On the morning of Thursday, 18 February, the Supreme Court is due to hand down an important judgement on the use of ‘joint enterprise’ powers to convict individuals only indirectly involved in an offence.
The ruling, in the case of R v Jogee, relates to an appeal by Ameen Hassan Jogee, who is serving a sentence of life imprisonment. Jogee was convicted of murder even though it was his friend, Mohammed Adnam Hirsi, who killed their victim, Paul Fyfe.
The Supreme Court will be focusing on whether, in order to convict Jogee under joint enterprise, the prosecution needed to prove that it was ‘probable’, rather than merely ‘possible’, that Jogee could have foresaw that Hirsi would have used a knife to kill Paul Fyfe.
In January 2016, the Centre for Crime and Justice Studies published a report on the use of joint enterprise powers: Dangerous associations: Joint enterprise, gangs and racism. The report draws on a survey of nearly 250 serving prisoners convicted under joint enterprise provisions. It also tracks the complex process of criminalisation through which black and minority ethnic people are unfairly identified by the police as members of dangerous gangs.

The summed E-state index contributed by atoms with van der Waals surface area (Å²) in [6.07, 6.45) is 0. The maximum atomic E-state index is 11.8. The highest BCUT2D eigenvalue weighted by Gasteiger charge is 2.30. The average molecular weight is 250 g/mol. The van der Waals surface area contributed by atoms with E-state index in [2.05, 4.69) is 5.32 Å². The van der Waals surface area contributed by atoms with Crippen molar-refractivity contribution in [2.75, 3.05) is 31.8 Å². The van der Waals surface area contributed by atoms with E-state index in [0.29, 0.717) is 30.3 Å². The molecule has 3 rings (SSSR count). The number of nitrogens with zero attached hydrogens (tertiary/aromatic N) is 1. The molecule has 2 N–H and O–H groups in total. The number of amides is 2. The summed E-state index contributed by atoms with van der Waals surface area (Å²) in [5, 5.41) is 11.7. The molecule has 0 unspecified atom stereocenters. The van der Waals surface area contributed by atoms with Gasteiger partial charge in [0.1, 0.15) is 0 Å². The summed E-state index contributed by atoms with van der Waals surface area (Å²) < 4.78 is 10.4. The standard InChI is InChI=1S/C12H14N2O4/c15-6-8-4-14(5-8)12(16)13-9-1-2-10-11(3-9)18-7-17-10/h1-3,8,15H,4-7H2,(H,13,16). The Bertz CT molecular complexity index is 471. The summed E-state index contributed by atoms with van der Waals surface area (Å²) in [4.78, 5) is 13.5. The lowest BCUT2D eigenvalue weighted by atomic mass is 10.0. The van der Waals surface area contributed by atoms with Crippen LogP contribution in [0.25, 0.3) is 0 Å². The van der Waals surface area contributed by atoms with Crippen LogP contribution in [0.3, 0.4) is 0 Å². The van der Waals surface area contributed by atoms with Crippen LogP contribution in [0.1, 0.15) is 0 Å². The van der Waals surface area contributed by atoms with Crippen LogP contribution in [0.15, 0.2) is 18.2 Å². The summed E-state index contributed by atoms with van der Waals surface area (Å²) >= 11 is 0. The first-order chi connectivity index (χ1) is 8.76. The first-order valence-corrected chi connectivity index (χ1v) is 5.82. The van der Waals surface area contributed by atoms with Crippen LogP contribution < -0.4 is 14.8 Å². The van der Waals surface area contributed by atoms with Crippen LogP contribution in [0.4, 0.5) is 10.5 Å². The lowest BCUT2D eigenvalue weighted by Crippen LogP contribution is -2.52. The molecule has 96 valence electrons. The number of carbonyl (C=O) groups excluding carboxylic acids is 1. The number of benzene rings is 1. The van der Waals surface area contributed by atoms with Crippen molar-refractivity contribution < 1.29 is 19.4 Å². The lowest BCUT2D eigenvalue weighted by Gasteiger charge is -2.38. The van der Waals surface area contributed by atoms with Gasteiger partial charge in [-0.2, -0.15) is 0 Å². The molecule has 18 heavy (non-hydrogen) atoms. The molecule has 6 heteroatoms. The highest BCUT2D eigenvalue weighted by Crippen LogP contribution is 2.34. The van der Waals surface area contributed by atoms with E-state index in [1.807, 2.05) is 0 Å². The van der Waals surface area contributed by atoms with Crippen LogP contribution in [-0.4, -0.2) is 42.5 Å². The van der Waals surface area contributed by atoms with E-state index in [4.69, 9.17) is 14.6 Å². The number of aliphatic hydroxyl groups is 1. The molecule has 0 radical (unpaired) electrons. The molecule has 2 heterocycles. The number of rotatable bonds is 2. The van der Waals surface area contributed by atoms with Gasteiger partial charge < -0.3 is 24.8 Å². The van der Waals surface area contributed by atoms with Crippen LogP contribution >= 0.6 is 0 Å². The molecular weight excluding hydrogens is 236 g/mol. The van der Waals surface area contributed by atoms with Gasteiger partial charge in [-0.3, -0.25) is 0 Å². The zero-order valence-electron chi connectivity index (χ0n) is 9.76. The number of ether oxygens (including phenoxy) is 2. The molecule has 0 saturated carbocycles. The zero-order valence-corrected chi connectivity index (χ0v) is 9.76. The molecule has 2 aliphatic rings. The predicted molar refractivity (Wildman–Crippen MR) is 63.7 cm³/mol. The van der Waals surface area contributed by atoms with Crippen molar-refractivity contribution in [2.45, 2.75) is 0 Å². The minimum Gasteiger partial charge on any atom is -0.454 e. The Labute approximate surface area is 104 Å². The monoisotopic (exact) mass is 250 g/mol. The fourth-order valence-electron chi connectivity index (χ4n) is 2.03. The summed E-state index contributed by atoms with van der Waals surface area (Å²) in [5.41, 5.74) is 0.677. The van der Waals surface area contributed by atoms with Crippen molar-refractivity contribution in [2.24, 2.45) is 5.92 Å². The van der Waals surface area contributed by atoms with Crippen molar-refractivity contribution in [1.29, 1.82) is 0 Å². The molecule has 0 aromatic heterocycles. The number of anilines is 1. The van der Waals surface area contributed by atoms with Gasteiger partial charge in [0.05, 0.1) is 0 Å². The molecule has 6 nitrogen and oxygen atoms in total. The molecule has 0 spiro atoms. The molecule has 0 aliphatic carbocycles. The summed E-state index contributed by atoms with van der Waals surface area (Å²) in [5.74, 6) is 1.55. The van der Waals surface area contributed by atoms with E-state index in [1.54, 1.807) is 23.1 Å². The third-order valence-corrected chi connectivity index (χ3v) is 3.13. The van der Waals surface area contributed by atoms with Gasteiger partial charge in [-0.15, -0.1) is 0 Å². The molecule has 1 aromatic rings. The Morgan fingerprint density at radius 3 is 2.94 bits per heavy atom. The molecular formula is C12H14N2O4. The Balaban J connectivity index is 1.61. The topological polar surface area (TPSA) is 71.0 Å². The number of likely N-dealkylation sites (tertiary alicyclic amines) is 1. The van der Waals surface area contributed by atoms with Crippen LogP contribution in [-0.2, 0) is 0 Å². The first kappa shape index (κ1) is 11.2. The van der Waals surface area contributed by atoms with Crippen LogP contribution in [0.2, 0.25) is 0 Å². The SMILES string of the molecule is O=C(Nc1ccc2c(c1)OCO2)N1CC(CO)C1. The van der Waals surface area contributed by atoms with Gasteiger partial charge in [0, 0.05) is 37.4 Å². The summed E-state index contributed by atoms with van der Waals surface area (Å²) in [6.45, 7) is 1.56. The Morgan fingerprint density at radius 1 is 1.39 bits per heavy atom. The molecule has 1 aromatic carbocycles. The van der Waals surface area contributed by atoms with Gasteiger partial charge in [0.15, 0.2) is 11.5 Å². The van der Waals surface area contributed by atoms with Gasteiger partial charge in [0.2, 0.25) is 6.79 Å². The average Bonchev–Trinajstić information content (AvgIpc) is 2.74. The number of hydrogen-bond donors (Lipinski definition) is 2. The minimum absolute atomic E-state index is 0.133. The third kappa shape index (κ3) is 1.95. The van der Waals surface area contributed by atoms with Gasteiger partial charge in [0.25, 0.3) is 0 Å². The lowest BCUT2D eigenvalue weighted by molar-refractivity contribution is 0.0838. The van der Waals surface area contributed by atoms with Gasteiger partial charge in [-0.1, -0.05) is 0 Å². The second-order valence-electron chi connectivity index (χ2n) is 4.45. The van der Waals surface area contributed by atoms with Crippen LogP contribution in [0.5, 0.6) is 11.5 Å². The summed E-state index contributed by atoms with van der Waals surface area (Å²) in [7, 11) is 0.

The report concludes that, for all its injustices, the process of joint enterprise prosecution is not intended to be discriminatory. But in practice, young black and minority ethnic people are disproportionately at the receiving end of a series of criminal justice practices that increase the risk that they will be convicted under joint enterprise powers.
The research can be downloaded at the following link: http://www.crimeandjustice.
For comment on the report in relation to the Supreme Court judgement contact the report authors:
Both authors work at Manchester Metropolitan Universit